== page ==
I’m in Boulder, Colorado, this week at a conference to learn about the economic impact trails and multimodal connectivity can have on a community.
I remember when I moved to Sandpoint in 1999. North Idaho Bikeways was completing the community trail to Sagle. A few years later they would complete the Sandpoint-Dover Community trail. Around that time the Syringa trail system was born (by the new Pend Oreille Pedalers) and then followed the Mickinnick Trail (by Friends of the Mickinnick Trail). Several years later the Pend d’Oreille Bay Trail began (by its Friends), the Dover Bay Trail, then the Creekside Trail. Now the Watershed Crest Trail is the craze (another POP achievement). Along the way many other significant developments occurred like new trails at Mineral Point and recently the Pine Street Woods project. Meanwhile, Selkirk Recreation District and Schweitzer Mountain Resort continue to invest in trails up the mountain. In 2016, the US. .Bike Route 10 was established right through the center of town putting us officially on the U.S. bike map. For 20 years Sandpoint and the region has been establishing itself as trails community, offering easy access, mobility and enhanced recreation for all kinds of users.
Most recently, Bonner County partnered with Idaho Department of Lands to develop Hayes Gulch, a trail head with parking serving the west side of Gold Hill. This was listed as a first priority in the 2016 Bonner County Trails Plan. The plan was developed by the Trail Mix Committee, a multijurisdictional advisory group that focuses on trails and connectivity throughout the region. The group is a who’s who of any and every organization that has an interest in trails in Bonner County. It created the plan to identify and prioritize opportunities for trails throughout the region.
More trails and better connectivity is great for our residents and visitors because trails improve equitable access, public health and quality of life. Headwaters Economics Institute, a Montana-based think tank, has developed and curated an increasing body of research that demonstrates trail systems also increase economic vitality and property values in communities that invest in them. This is obvious for businesses that cater to trail user needs like Schweitzer restaurants, grocery stores, camping and gear shops, guide services and hotels. It also is shown to spill over to other sectors. Perhaps most significantly, to the extent Sandpoint can establish a reputation as a trail destination, revenues are not only measured in increased business revenue but in increased employment and employee earnings, which means increased local and state tax revenue. Trails are an integral part of a community’s quality of life. This, I argue, is our greatest asset and most significant economic driver not because of tourist dollars, though they are significant, but because a high quality of life is what attracts quality employers and the workforce they need to sustain economic health and prosperity. Perhaps more than all that, trails are fun! They are community gathering spaces and provide a connection to the natural world.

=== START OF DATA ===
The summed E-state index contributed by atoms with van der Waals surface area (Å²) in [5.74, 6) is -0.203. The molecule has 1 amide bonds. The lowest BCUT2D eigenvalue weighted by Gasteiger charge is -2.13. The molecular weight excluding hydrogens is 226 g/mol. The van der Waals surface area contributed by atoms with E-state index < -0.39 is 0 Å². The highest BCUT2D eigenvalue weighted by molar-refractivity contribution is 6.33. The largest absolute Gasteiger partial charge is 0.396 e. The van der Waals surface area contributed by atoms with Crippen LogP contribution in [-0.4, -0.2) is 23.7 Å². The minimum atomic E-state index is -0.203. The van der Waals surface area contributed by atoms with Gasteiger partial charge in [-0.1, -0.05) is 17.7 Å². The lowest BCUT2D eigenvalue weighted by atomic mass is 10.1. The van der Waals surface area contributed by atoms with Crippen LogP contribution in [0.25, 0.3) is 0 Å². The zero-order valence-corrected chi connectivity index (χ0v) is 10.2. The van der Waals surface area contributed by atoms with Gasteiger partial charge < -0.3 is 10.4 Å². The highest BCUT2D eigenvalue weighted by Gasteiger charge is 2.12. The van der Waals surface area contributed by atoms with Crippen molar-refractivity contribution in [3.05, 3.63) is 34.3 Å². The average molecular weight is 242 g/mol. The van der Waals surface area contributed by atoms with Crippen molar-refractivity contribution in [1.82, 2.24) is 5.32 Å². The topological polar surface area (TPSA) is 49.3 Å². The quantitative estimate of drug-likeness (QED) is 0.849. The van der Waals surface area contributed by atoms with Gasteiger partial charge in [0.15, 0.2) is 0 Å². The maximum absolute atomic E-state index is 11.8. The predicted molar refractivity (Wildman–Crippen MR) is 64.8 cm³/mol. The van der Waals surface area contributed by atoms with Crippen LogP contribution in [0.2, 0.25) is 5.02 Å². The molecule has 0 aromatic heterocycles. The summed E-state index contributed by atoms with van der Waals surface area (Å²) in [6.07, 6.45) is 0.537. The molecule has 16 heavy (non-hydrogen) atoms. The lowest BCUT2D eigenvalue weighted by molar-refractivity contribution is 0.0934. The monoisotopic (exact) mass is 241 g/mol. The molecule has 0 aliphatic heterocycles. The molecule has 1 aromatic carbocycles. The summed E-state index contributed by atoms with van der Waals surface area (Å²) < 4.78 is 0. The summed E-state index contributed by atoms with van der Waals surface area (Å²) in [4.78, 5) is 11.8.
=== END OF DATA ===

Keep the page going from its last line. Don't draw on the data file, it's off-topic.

We are fortunate to have so much wilderness around us and so many opportunities for trails. We are also fortunate to have a lot of groups and individuals locally that recognize the value of trails and are dedicated to improving our local trail network. Communities across North America are likewise investing in trails and realizing the same benefits. A dozen of which are represented at this conference in Boulder. We are learning from each other how to best maximize our resources, tool up and deliver greater economic, social and health benefits to our community through investing in trails. We find much in common in our efforts and challenges and many differences as well. As the only representatives from Idaho, we (Sandpoint/Bonner County) lack some of the funding tools that other states have leveraged to develop and maintain their trail infrastructure, such as citizen funding initiatives and local levies. While we have a strong philanthropic community, it pales compared to similar communities like Whitefish or Jackson.
For Sandpoint to be competitive in this growing market to develop trail connectivity and the many benefits they bestow, we must be collaborative, strategic and resourceful. We created an impressive partnership with Trail Mix and a bold vision with Bonner County Trails Plan. The hard work of implementation is before us now. Trail work to this point has been funded through philanthropy and volunteerism. To develop and sustain the infrastructure needed for Sandpoint to fulfill the Trails Plan and to establish itself as a true trail destination, we need to develop a sustainable funding mechanism. Next month I will discuss how this could happen.
Please join me at the Mayor’s Roundtable this Friday morning, 8 a.m. at Cedar Street Bridge to discuss this issue and any others that are important to you.
Shelby Rognstad is the mayor of Sandpoint. He can be reached at firstname.lastname@example.org.